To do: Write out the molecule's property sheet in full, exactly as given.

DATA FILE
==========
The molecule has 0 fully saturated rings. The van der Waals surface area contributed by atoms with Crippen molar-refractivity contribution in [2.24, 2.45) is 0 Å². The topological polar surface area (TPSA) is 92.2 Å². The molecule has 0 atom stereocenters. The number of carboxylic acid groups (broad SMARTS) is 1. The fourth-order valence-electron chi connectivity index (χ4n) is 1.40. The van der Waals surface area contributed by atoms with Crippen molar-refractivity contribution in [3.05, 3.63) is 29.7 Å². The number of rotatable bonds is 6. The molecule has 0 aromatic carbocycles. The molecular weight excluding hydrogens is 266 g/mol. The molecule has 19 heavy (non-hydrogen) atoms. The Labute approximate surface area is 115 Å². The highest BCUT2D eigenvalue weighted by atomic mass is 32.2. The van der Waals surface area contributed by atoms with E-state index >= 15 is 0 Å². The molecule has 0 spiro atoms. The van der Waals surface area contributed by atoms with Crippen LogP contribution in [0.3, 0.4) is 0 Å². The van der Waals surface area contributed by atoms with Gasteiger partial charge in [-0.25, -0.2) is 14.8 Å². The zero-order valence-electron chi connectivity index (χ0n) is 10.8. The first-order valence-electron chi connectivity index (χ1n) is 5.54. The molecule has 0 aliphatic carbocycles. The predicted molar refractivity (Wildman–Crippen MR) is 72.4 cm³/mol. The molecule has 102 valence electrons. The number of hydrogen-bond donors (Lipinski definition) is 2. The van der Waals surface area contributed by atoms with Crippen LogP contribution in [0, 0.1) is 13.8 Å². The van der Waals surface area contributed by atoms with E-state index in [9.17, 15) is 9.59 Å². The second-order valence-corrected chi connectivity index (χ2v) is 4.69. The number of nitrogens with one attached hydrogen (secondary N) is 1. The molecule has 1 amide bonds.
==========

The molecule has 0 fully saturated rings. The van der Waals surface area contributed by atoms with Crippen molar-refractivity contribution in [2.24, 2.45) is 0 Å². The topological polar surface area (TPSA) is 92.2 Å². The molecule has 0 atom stereocenters. The number of carboxylic acid groups (broad SMARTS) is 1. The fourth-order valence-electron chi connectivity index (χ4n) is 1.40. The van der Waals surface area contributed by atoms with Crippen molar-refractivity contribution in [3.05, 3.63) is 29.7 Å². The number of rotatable bonds is 6. The molecule has 0 aromatic carbocycles. The molecular weight excluding hydrogens is 266 g/mol. The molecule has 19 heavy (non-hydrogen) atoms. The Labute approximate surface area is 115 Å². The highest BCUT2D eigenvalue weighted by atomic mass is 32.2. The van der Waals surface area contributed by atoms with E-state index >= 15 is 0 Å². The molecule has 0 spiro atoms. The van der Waals surface area contributed by atoms with Crippen LogP contribution in [0.3, 0.4) is 0 Å². The van der Waals surface area contributed by atoms with Gasteiger partial charge in [-0.25, -0.2) is 14.8 Å². The zero-order valence-electron chi connectivity index (χ0n) is 10.8. The first-order valence-electron chi connectivity index (χ1n) is 5.54. The molecule has 0 aliphatic carbocycles. The predicted molar refractivity (Wildman–Crippen MR) is 72.4 cm³/mol. The molecule has 102 valence electrons. The number of hydrogen-bond donors (Lipinski definition) is 2. The van der Waals surface area contributed by atoms with Crippen LogP contribution in [0, 0.1) is 13.8 Å². The van der Waals surface area contributed by atoms with E-state index in [9.17, 15) is 9.59 Å². The second-order valence-corrected chi connectivity index (χ2v) is 4.69. The number of nitrogens with one attached hydrogen (secondary N) is 1. The molecule has 1 amide bonds.